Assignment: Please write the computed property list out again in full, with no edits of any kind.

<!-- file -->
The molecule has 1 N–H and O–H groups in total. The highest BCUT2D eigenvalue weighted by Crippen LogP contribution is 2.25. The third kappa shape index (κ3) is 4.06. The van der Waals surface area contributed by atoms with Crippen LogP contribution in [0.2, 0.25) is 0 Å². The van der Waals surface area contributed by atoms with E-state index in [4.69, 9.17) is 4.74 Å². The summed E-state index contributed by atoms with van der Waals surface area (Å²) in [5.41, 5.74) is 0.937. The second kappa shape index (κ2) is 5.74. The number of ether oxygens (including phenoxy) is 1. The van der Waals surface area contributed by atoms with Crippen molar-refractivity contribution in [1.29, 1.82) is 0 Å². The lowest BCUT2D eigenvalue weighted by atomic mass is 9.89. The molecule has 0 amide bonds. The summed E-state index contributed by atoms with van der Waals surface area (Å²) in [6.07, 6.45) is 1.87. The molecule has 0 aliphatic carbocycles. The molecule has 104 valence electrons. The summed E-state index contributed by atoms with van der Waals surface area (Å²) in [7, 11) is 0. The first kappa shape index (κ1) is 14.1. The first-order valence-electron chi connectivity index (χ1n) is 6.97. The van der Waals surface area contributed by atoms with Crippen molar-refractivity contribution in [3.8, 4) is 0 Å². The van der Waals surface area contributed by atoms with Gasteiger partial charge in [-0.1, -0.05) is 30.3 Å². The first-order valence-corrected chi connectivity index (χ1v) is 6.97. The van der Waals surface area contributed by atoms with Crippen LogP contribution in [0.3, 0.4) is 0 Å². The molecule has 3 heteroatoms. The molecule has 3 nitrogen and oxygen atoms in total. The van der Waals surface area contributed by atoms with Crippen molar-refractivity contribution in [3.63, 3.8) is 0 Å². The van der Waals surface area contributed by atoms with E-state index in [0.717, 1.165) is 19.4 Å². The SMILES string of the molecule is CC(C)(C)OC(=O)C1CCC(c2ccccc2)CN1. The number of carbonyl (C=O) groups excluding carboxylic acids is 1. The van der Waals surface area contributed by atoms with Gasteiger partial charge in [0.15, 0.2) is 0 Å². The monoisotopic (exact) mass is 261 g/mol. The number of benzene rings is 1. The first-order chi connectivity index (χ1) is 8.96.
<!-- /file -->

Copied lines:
The molecule has 1 N–H and O–H groups in total. The highest BCUT2D eigenvalue weighted by Crippen LogP contribution is 2.25. The third kappa shape index (κ3) is 4.06. The van der Waals surface area contributed by atoms with Crippen LogP contribution in [0.2, 0.25) is 0 Å². The van der Waals surface area contributed by atoms with E-state index in [4.69, 9.17) is 4.74 Å². The summed E-state index contributed by atoms with van der Waals surface area (Å²) in [5.41, 5.74) is 0.937. The second kappa shape index (κ2) is 5.74. The number of ether oxygens (including phenoxy) is 1. The van der Waals surface area contributed by atoms with Crippen molar-refractivity contribution in [1.29, 1.82) is 0 Å². The lowest BCUT2D eigenvalue weighted by atomic mass is 9.89. The molecule has 0 amide bonds. The summed E-state index contributed by atoms with van der Waals surface area (Å²) in [6.07, 6.45) is 1.87. The molecule has 0 aliphatic carbocycles. The molecule has 104 valence electrons. The summed E-state index contributed by atoms with van der Waals surface area (Å²) in [7, 11) is 0. The first kappa shape index (κ1) is 14.1. The first-order valence-electron chi connectivity index (χ1n) is 6.97. The van der Waals surface area contributed by atoms with Crippen molar-refractivity contribution in [3.8, 4) is 0 Å². The van der Waals surface area contributed by atoms with Gasteiger partial charge in [-0.1, -0.05) is 30.3 Å². The first-order valence-corrected chi connectivity index (χ1v) is 6.97. The van der Waals surface area contributed by atoms with Crippen LogP contribution in [0.3, 0.4) is 0 Å². The molecule has 3 heteroatoms. The molecule has 3 nitrogen and oxygen atoms in total. The van der Waals surface area contributed by atoms with Crippen molar-refractivity contribution in [3.63, 3.8) is 0 Å². The van der Waals surface area contributed by atoms with E-state index in [0.717, 1.165) is 19.4 Å². The SMILES string of the molecule is CC(C)(C)OC(=O)C1CCC(c2ccccc2)CN1. The number of carbonyl (C=O) groups excluding carboxylic acids is 1. The van der Waals surface area contributed by atoms with Gasteiger partial charge in [0.15, 0.2) is 0 Å². The monoisotopic (exact) mass is 261 g/mol. The number of benzene rings is 1. The first-order chi connectivity index (χ1) is 8.96.